Perhaps the signers believe that Jubilee is not to be taken literally, but just does mean "get a move on it." Then we are close to agreement. But I would still prefer not to use the term because it will be used to criticize the World Bank, IMF, et al. when they only reduce debt part way, even though reducing it substantially, but not completely, may be the best policy. The test should be whether the organizations can effectively implement projects on the ground -- whether they can create, in negotiation with the recipient countries, agreements which will get the resources to the problem. I am afraid that an appeal to expand assistance via Jubilee will be ineffective. Jubilee, as a call for more aid, is too easy for the decision makers to ignore because of its flaws. What we need is ringing support for the stated objectives of the World Bank and IMF and strong support for any specific reforms that would improve these organizations and make them even more effective with much wider financial support. One big danger I see today is that the constituency for aid, let alone increased aid, is shrinking. Jubilee has the danger of exacerbating this problem by turning into an attack on the aid agencies rather than into a reform and support of them. Given the politically possible alternatives and the needs of poor people in poor countries, that would be unfortunate.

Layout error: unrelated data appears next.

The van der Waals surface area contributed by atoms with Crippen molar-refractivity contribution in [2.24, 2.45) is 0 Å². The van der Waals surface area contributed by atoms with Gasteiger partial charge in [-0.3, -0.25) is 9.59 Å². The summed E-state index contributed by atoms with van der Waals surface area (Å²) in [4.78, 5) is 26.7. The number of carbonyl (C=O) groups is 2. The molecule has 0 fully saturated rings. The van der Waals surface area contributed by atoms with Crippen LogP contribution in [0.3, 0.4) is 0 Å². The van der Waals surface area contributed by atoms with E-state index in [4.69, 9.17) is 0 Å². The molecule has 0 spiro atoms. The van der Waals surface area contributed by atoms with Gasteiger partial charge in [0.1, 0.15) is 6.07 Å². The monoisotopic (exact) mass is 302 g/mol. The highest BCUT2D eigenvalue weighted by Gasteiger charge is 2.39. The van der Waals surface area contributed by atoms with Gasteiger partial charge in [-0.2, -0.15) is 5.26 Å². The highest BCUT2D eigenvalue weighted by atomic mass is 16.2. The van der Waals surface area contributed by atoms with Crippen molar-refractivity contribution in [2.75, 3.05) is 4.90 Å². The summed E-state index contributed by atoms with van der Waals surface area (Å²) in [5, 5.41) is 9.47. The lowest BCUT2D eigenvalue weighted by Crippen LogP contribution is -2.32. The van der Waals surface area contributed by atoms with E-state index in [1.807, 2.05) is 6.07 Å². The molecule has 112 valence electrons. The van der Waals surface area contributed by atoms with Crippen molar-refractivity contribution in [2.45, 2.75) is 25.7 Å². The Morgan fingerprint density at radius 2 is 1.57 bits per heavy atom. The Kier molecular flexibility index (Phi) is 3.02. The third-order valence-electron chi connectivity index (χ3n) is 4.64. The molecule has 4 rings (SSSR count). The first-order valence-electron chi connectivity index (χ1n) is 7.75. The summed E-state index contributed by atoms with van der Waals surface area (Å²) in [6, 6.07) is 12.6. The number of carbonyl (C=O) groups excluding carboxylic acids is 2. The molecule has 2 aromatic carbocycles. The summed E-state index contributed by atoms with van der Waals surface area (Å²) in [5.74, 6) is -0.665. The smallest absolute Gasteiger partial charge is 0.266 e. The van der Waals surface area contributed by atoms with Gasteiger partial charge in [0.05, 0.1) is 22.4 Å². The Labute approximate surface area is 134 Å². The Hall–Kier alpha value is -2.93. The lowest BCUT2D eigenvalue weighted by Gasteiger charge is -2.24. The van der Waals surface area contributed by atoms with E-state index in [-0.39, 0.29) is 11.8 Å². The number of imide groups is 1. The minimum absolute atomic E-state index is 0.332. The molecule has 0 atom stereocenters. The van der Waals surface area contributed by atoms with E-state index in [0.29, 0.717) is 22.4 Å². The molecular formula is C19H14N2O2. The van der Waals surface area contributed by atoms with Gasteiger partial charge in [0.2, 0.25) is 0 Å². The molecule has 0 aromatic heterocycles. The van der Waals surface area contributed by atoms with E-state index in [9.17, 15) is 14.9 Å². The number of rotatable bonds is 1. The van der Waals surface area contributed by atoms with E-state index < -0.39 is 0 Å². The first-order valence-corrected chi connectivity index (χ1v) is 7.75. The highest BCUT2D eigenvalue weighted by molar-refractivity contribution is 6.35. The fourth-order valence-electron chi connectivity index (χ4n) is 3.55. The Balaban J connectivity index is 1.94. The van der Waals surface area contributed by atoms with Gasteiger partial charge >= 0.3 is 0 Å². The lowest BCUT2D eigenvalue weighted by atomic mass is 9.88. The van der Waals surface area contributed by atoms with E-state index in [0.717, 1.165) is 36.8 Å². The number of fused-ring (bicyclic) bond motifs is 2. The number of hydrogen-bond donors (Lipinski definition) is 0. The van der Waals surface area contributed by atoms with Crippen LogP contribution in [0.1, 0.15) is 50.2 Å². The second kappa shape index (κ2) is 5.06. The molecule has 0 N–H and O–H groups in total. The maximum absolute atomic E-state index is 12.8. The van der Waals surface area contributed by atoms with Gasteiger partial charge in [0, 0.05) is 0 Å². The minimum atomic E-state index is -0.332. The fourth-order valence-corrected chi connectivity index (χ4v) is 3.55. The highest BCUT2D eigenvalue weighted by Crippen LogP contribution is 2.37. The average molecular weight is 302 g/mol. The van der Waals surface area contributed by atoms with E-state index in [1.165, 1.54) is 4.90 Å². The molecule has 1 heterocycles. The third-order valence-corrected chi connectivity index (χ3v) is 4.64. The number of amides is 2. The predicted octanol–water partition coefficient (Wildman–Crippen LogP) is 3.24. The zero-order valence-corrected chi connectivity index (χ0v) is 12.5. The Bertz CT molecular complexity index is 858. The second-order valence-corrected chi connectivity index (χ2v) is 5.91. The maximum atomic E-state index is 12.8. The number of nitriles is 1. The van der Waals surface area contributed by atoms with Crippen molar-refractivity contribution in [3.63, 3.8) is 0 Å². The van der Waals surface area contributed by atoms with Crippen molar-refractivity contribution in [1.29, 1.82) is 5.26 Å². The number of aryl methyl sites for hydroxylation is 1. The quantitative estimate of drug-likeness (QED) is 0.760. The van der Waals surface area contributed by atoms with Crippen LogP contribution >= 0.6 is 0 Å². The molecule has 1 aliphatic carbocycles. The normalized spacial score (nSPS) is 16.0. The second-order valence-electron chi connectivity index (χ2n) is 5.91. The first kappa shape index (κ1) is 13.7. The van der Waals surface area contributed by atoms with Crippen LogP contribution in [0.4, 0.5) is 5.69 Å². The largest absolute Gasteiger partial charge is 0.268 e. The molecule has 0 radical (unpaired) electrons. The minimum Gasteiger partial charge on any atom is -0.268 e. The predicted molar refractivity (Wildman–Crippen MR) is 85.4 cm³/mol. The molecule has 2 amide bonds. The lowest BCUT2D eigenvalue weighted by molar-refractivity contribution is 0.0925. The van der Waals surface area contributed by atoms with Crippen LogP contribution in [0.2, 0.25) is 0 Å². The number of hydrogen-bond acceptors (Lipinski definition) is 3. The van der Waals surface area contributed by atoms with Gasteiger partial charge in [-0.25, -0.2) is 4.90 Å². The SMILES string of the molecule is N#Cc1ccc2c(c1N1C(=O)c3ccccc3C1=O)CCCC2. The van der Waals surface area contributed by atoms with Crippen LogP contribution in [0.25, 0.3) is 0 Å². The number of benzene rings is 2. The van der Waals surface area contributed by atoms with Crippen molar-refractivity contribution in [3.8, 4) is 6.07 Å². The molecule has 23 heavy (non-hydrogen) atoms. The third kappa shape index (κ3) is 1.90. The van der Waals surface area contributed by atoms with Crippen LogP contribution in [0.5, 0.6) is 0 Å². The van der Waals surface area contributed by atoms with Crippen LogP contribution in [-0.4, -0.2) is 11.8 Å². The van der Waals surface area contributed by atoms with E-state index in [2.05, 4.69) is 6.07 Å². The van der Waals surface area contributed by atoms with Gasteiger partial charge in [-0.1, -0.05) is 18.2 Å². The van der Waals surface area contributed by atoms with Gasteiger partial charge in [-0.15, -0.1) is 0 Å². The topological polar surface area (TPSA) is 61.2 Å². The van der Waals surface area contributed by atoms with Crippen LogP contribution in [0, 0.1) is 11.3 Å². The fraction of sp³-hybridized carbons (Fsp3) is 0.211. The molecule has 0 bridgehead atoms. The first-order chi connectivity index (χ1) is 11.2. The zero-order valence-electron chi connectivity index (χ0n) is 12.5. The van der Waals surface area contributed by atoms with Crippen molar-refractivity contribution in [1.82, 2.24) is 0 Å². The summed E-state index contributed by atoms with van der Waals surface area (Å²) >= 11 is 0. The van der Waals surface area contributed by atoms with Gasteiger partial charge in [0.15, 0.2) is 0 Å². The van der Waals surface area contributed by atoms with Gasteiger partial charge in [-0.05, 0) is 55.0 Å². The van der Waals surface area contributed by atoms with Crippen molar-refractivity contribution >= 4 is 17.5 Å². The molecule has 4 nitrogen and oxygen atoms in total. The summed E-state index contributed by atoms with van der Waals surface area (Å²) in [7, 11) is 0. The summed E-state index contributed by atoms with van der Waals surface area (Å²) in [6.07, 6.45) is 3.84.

1. In the most desperate situations, there is not likely to be much private debt. That tends to concentrate in countries that are well on the road to industrialization and may be more relevant in IMF negotiations.
2. In his textbook, Nafziger advocates a wider Debt Reduction Consortium to amalgamate consultative groups chaired by the World Bank, the Paris Club, London Club, and roundtables chaired by the United Nations Development Program, at least partially on grounds that the debtor countries would have a better opportunity to present their case and creditors a wider perspective on the debt question. He addresses the "free rider" problem I am addressing here, but nowhere in his discussion does he advocate or even mention a jubilee approach. His summary of many of the debt issues is very helpful for trying to understand the "external debt crisis."
3. The Economist, August 5, 2000, p. 43.